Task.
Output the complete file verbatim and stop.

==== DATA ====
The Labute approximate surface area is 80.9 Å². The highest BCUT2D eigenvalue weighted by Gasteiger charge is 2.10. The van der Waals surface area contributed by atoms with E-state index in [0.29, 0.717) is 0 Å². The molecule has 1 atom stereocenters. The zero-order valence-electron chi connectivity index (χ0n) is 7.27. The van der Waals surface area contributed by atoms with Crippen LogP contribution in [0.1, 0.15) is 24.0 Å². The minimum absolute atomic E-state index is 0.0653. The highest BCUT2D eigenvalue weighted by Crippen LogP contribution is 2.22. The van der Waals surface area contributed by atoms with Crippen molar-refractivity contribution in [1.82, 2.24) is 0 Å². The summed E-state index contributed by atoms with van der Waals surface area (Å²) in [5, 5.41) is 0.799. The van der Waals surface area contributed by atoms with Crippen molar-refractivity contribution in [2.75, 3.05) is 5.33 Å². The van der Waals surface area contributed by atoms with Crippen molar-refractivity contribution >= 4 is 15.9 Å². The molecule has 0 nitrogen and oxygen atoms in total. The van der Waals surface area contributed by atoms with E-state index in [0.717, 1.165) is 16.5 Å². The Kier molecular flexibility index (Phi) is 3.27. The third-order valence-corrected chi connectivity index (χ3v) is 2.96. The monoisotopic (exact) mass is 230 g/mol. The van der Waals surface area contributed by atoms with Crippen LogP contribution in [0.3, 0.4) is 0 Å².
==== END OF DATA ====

The Labute approximate surface area is 80.9 Å². The highest BCUT2D eigenvalue weighted by Gasteiger charge is 2.10. The van der Waals surface area contributed by atoms with E-state index in [0.29, 0.717) is 0 Å². The molecule has 1 atom stereocenters. The zero-order valence-electron chi connectivity index (χ0n) is 7.27. The van der Waals surface area contributed by atoms with Crippen LogP contribution in [0.1, 0.15) is 24.0 Å². The minimum absolute atomic E-state index is 0.0653. The highest BCUT2D eigenvalue weighted by Crippen LogP contribution is 2.22. The van der Waals surface area contributed by atoms with Crippen molar-refractivity contribution in [1.82, 2.24) is 0 Å². The summed E-state index contributed by atoms with van der Waals surface area (Å²) in [5, 5.41) is 0.799. The van der Waals surface area contributed by atoms with Crippen molar-refractivity contribution in [2.75, 3.05) is 5.33 Å². The van der Waals surface area contributed by atoms with Crippen molar-refractivity contribution >= 4 is 15.9 Å². The molecule has 0 nitrogen and oxygen atoms in total. The van der Waals surface area contributed by atoms with E-state index in [0.717, 1.165) is 16.5 Å². The Kier molecular flexibility index (Phi) is 3.27. The third-order valence-corrected chi connectivity index (χ3v) is 2.96. The monoisotopic (exact) mass is 230 g/mol. The van der Waals surface area contributed by atoms with Crippen LogP contribution in [0.3, 0.4) is 0 Å².